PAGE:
Recently, I traveled across the Atlantic in pursuit of the beautiful Alps and wondrous sites of Switzerland. What I found, instead, was a lot of rain, fog, and diminished views.
But the tastes — the aromas — the flavors, of this nation, those remained.
And when threats of volcanic ash and storms tore our plans asunder, the fabulous dining became the central focus of my journey. For many of us, when we think of Switzerland, we think of lots of full-fat diary: Delicacies like chocolate, cheese, wine, and ice cream. And that absolutely abounds. But this beautiful land is about cuisines more complex than that. This is a country that has four distinct regions, each with its own language and culture.
It’s a land of plenty, and of variety. As you travel through Switzerland you’ll find Malakoff cheese fritters in Canton Vaud; and cornmeal specialties and freshly caught perch from Lake Constance in Canton St. Gallen. The Valais is famous for raclette, melted mountain cheese served with steamed new potatoes and pickles; GraubÃ¼nden for its Capuns, tender dumplings wrapped in Swiss chard leaves; Zurich for its Geschnetzeltes, creamy shredded veal; and Ticino for its luganighe sausages and fabulous risotto.
One could not go today to any good restaurant and not find a traditional dish with cheese. Whether it’s Raclett, Fondue, Schweitzer Platte or Ãlpler Makaronen, cheese goes back 1,000 years, beginning with the traditional mountain herding,â€ says Judy Mudrak, who hosts culinary tours of Switzerland for the Weston A. Price Foundation. One of my favorite Swiss party foods is Raclette, says Andrea Corealle, Celebrity Caterer and Event Planner of Elegant Affairs. It is ten times visually more unique than fondue and the average American has never experienced such culinary bliss.
To experience this Swiss delicacy, you will need a real Raclette burner. This machine has a heating element that points down on the raclette cheese and broils and melts it at the same time. One can then scrape the broiled cheese and smear it onto sliced bread, boiled and salted fingerling potatoes, and pretzel twists. This warm cheese dish originated in the Valais canton of Switzerland where farmers and herdsman would make a meal of cheese melted by campfire or hearth, potatoes and pickles. The fun theory behind all this is that at some point in Swiss history, the cheese got too close to the fire and the melted cheese dish was born. Rumor has it this dish has been around in some form since 1291!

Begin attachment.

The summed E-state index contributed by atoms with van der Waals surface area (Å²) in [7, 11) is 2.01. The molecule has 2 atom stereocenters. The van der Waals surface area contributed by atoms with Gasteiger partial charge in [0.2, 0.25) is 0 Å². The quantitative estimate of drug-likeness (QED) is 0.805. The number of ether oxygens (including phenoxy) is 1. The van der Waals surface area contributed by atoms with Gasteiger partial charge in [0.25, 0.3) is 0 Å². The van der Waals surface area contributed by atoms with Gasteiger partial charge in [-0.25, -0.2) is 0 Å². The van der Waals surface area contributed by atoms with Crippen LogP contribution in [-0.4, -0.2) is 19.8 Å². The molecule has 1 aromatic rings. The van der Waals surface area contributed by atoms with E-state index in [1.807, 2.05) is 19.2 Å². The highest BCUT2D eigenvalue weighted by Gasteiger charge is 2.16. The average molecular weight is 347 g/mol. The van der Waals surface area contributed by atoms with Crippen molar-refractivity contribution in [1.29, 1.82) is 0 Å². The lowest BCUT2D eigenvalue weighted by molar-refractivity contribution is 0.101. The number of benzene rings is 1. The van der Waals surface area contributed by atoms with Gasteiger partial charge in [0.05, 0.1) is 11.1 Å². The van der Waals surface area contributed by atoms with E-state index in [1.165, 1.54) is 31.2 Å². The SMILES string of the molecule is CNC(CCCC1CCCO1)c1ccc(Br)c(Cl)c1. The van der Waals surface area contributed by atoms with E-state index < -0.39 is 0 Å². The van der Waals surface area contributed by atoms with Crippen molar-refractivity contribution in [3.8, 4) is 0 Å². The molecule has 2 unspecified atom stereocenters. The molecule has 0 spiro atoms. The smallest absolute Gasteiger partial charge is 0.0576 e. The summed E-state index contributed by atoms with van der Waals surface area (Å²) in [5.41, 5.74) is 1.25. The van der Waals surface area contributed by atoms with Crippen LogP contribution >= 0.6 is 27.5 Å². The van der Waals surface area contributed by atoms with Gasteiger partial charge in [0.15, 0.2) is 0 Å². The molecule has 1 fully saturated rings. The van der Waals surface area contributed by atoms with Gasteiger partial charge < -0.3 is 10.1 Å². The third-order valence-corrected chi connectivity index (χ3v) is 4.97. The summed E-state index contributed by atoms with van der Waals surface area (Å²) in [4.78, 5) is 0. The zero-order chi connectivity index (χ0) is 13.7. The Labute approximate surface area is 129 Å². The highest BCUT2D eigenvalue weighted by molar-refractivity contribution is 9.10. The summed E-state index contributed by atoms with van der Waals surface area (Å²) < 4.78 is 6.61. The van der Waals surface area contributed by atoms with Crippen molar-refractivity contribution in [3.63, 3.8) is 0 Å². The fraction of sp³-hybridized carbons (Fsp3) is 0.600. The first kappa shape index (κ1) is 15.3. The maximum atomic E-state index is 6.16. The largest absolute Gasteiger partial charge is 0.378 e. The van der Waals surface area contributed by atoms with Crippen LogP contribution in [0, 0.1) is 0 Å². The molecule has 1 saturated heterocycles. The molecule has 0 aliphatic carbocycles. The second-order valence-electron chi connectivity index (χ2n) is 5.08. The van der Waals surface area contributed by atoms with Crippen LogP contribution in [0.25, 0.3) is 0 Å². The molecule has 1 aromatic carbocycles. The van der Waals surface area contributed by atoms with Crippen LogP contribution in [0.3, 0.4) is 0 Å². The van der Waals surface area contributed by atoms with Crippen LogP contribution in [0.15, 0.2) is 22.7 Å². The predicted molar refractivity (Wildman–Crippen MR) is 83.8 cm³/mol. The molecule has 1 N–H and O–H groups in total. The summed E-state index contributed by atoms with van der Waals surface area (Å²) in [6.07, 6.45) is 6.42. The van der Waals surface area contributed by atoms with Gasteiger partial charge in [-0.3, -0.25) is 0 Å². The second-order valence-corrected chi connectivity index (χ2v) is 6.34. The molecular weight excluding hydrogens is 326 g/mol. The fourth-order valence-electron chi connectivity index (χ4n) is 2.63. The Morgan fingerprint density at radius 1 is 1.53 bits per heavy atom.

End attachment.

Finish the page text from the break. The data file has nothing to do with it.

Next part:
Swiss chocolates are world renowned for their high quality for which has something to do with the fact that only the best ingredients are selected for making chocolate in Switzerland. Most ingredients are imported, but the milk, which is the main ingredient, comes from Swiss cows that are raised on an organic diet of fresh meadow grass and clovers on the sunny Swiss mountain slopes. As it is known to be the most delicious chocolate on earth — and is — this makes a difference! Swiss people are huge chocolate lovers. The average person in Switzerland consumes approximately twice as much chocolate per year as their counterparts in other European countries! Itâ€™s so loved that the people often give each other boxes of chocolates as gifts, and soldiers in the Swiss army are given rations of special Swiss chocolates!
The Swiss Taste
My favorites are the more salty/sour tastes – Yukon Gold potatoes roasted in a pan with butter “Roesti” which are similar to hash browns. They can be served with eggs or sometimes a simple pork cutlet and some vegetables, shares Judy Masa, a marketing specialist who was born in Switzerland and raised in the USA.
In my own travels of Switzerland, we learned that Swiss food is not big on herbs or spices — it’s hard to even find table salt! But is very rich. It’s a tradition of comfort, and community, in eating.
The Swiss take the joy of eating to heart, in much the same way their Italian and French neighbors do and many eateries rely on old-style rustic decor, wood beams, plenty of Swiss kitsch (cow-bells, alphorns and the like) and a cozy, hearty, family-like atmosphere — you just can’t help but feel warmer (and that’s not just the Swiss wine influence).
The lesson learned in this journey is that weather and travel dramas never have to get in the way of experiencing a nation. Find the niche that speaks to your soul — or your stomach — and you’ll be treated with memories for decades to come.
And, quite possibly, need a larger jeans size.